Inlluonccs of tho great center were found"ln tho
luxurious villas whlca were situated in and
around Herculaneum. There seems to havo been
no Industry In tho town oxcopt fishing, and tho
character of the ruins suggests that, like such a
prosperous Buburban retreat of today, tho settle
ment rejoiced In all that wealth and care could
afford of beauty and convenience.
Agrlppina tho elder, according to Seneca, was
the owner of one of tho most gorgeous of the
villas In Horculanoum, which, it is believed, was
destroyed by tho Emperor Caligula becauso his
mother 'had once been imprisoned therein. An
othor splendid villa was tho Casa del Paplri. Tho
Nonii of Nucerla were also among tho aristocrats
of the tlmo who had villas in tho charming llttlo
According to Profesor Hughes, "Herculaneum
Is burled not undor lava, rarely under natural
cemont, but gonorally undor locally consolidated
tuff (tuff Is tho word most commonly used when
the ash Is so far consolidated as to break into
lumps). Seeing that wo havo reason to believe
that at least o much ash has fallen since the
first century A. D. as fell In 79 A. D., tho first
thing to do 1b to endeavor to distinguish between
the successive eruptions. If we could find at tho
bottom of a layer of ash Just enough pottery or
other relics to enablo us to identify them aa be
longing to tho seventeenth century or earlier,
that lino should be tracod with tho greatest care.
In this way wo might ten our way back into tho
romoto past and perhaps somewhere mako out
upon satisfactory ovldence how deep some part
of Herculaneum was burled in tho oruption of
79 A. D.
SMALL STORES BOOMING.
Certain Retailers Have Not Been Injured by Great
"When, a while ago. tho great stores had so
Increased in size and In tho multiplicity of things
thoy doalt in that they could supply about every
human requirement," said a city dweller, "some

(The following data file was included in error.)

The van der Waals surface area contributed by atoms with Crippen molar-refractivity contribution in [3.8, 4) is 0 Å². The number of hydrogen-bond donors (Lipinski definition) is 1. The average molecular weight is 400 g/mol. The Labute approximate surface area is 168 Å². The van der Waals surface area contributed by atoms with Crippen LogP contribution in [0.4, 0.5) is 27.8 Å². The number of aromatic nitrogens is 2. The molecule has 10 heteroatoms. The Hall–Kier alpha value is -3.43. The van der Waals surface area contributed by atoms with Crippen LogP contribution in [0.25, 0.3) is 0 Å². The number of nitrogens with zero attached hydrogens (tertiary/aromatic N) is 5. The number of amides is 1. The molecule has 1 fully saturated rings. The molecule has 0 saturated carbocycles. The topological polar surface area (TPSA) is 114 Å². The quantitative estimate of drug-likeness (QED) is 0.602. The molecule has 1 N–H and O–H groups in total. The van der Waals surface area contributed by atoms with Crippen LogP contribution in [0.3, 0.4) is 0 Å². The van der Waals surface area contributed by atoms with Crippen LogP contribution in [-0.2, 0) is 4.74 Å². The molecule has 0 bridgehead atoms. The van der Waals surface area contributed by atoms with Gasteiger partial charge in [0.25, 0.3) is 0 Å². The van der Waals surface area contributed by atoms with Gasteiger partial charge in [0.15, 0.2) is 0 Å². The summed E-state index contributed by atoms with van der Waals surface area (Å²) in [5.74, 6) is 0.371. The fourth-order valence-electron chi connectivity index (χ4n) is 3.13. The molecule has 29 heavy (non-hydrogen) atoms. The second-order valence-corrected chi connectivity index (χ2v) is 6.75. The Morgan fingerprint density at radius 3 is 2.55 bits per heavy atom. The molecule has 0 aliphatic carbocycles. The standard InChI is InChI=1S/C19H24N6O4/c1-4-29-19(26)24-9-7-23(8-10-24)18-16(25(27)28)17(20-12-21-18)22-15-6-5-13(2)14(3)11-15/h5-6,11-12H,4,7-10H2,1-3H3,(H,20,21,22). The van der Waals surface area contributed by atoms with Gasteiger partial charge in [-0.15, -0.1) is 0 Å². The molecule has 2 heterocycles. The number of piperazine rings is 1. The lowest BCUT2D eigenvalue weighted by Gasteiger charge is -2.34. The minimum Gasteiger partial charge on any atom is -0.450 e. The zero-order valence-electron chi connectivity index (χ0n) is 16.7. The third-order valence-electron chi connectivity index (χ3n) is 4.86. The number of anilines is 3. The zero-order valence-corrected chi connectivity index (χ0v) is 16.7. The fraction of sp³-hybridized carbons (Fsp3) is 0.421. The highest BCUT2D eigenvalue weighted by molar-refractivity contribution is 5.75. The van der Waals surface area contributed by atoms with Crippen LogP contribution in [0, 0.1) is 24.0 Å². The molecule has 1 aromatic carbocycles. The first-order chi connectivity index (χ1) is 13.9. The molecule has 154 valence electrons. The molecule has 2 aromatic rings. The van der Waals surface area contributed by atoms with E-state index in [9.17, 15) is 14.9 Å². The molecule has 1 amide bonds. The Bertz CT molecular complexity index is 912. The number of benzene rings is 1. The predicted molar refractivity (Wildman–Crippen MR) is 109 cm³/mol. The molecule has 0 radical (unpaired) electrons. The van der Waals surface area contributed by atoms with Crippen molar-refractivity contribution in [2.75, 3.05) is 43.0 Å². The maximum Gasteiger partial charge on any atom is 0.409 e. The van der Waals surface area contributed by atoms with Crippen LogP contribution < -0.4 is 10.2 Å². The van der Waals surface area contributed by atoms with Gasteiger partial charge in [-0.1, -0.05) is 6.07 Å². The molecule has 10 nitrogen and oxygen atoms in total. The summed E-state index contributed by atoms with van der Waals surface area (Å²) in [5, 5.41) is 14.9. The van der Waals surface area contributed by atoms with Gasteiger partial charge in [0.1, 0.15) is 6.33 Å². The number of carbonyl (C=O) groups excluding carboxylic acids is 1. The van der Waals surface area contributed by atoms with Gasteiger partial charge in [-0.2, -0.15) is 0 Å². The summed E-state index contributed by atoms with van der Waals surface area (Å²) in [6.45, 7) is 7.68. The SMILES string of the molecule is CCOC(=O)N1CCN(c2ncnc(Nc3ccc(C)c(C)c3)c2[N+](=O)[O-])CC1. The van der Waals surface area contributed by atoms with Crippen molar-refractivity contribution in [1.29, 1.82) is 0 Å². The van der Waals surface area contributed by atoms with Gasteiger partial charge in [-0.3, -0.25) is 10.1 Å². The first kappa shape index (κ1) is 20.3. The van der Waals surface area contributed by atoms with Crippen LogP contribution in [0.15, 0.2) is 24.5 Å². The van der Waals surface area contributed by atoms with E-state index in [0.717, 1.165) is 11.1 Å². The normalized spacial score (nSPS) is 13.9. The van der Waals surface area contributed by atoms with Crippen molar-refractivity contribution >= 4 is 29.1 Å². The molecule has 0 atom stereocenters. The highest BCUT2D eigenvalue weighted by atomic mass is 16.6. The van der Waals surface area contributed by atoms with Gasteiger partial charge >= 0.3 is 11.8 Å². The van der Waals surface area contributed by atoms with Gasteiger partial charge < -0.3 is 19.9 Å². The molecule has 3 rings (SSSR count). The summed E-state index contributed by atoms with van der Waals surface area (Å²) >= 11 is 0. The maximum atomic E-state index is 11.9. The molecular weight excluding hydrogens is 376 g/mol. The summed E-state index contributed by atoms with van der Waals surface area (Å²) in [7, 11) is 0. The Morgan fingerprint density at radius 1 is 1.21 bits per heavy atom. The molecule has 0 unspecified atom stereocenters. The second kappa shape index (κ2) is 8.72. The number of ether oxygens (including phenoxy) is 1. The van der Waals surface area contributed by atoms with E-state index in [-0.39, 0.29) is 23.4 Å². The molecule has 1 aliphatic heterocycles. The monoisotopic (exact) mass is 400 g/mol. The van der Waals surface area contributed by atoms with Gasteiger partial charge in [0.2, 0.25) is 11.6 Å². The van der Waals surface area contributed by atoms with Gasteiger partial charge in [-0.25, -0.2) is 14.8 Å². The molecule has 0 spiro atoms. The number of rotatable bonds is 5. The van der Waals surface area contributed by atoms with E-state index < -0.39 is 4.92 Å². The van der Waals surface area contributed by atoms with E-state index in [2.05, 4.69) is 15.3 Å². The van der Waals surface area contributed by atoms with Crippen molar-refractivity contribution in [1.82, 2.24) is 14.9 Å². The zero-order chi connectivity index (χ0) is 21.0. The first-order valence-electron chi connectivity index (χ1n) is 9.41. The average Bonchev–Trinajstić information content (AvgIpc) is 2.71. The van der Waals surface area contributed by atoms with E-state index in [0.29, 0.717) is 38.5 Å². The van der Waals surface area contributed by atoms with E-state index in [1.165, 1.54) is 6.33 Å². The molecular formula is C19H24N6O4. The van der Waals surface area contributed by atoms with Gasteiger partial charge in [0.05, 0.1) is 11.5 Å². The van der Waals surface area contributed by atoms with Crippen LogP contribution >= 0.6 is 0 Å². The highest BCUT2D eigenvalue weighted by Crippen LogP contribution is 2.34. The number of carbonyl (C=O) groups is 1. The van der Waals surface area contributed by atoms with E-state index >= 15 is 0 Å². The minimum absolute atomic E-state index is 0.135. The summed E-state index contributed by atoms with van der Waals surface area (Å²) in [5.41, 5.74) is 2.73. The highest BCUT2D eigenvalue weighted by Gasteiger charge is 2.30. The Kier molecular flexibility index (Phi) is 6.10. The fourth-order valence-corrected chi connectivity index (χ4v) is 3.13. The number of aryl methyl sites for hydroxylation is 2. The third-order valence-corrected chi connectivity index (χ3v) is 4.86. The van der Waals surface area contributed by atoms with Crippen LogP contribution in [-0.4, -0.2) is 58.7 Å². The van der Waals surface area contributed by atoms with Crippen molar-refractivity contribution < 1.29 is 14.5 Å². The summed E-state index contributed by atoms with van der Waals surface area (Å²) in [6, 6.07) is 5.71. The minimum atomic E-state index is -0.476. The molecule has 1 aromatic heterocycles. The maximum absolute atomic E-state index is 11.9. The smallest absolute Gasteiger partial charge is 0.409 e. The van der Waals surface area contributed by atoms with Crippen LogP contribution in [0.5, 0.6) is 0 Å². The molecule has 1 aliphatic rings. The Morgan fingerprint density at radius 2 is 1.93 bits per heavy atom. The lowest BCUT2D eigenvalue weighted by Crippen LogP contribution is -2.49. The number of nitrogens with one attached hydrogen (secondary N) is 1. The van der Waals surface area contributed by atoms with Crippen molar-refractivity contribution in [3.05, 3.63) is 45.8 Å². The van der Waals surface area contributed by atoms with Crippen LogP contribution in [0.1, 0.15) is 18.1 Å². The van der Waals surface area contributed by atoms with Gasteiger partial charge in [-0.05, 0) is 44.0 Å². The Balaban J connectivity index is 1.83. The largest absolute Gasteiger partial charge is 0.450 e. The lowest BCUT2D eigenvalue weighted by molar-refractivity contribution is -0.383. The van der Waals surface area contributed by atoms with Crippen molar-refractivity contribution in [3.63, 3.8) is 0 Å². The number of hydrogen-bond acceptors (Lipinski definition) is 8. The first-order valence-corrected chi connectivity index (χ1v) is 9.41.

pooplo thought that tho day of tho small store
keeper was over, that tho little storekeeper
couldn't compete with tho big one, but tho small
Btore ia still doing business. I seo now aa many
of thorn if not more than over before; and at
thla, at flrat, I wondered; but I don't wonder so
much now, since our baby camo.
"Of course I don't refer here to grocery stores
and butcher shops and various smaller stores fur
nishing food supplies, which must always re
main everywhere; I am speaking of thoso other
many smallor stores, supplying dry goods and
fancy goodB and hardware and housefurnlshlngs.
Thcso aro tho llttlo Btoros that wore to be put
out of business, but which do not soom to havo
gono. And what has tho baby to do with all
this? I'll tell you.
"Tho mothor with a young child, whether sho
Is with or without servants, sticks pretty close
to homo, the Tottor to look nftcr tho baby's wel
faro. For her minor shopping, nnyway, she
doosn t go far. Sho finds that In hor neighbor
hood thoro nro many llttlo shops whore they sell
many things, nnd If she HndB thoso places to bo
nlco llttlo shops, where they keop nlco things bo
octod with tasto nnd Judgment, sho keops' on
buying thoro steadily
"Thoro aro thousands of such shoppers scat
torod everywhere about tho city, making business
for tho neighborhood shopkeeper. Tho groat
stores do a groat business, whoso vnst volume an
nually Increases, but there appears still to bo
room for tho llttlo storekeeper, too. If ho will
make his store and his goods attractive and do
business in n really buslnossllko way."
TrlVcorId aU that expr08alon of ,f
"That depends. His enemies call it a Chess
cat grin, but his friends speak of It aa an in
Doing Her Best.
"Do you try to be all things to all mon?"
"I do what I can to cater to a proforonce "
inhabitants of Pompeii, on tho othor hand, aro bo-
Bwored tb summer girl. "I'vo beon both r
blondo and a brunotto this past month."
A lot of bankers havo boon asking
this question during tho paBt fow
Jackson? Why, ho's tho same por
son who financed China to hor recent
$50,000,000 loan whon tho BO-cnllod
six-powers group of bankors repre
senting Great Britain, Franco, Gor
many, Russia, Japan and tho Unltod
States wouldn't lend tho budding re
public all this real money.
This new factor in world finance Is
a Massachusetts Yankeo. Ills fathor
was n seafaring man no wonder tho
Bon's rovings around tho world. Jnck
son was born in Chelsea, Mass., but ho
was only a boy of six when Jackson,
Sr., decided to pioneer It to Califor
nia. Tho family took ship to tho
Isthmus and tho train across, and so
mado tholr way to California. The
boy went to public school In San Fran
cisco and then to high school colloffe
was not in his thoughts. This In
1870. Ho later graduated from tho University of California.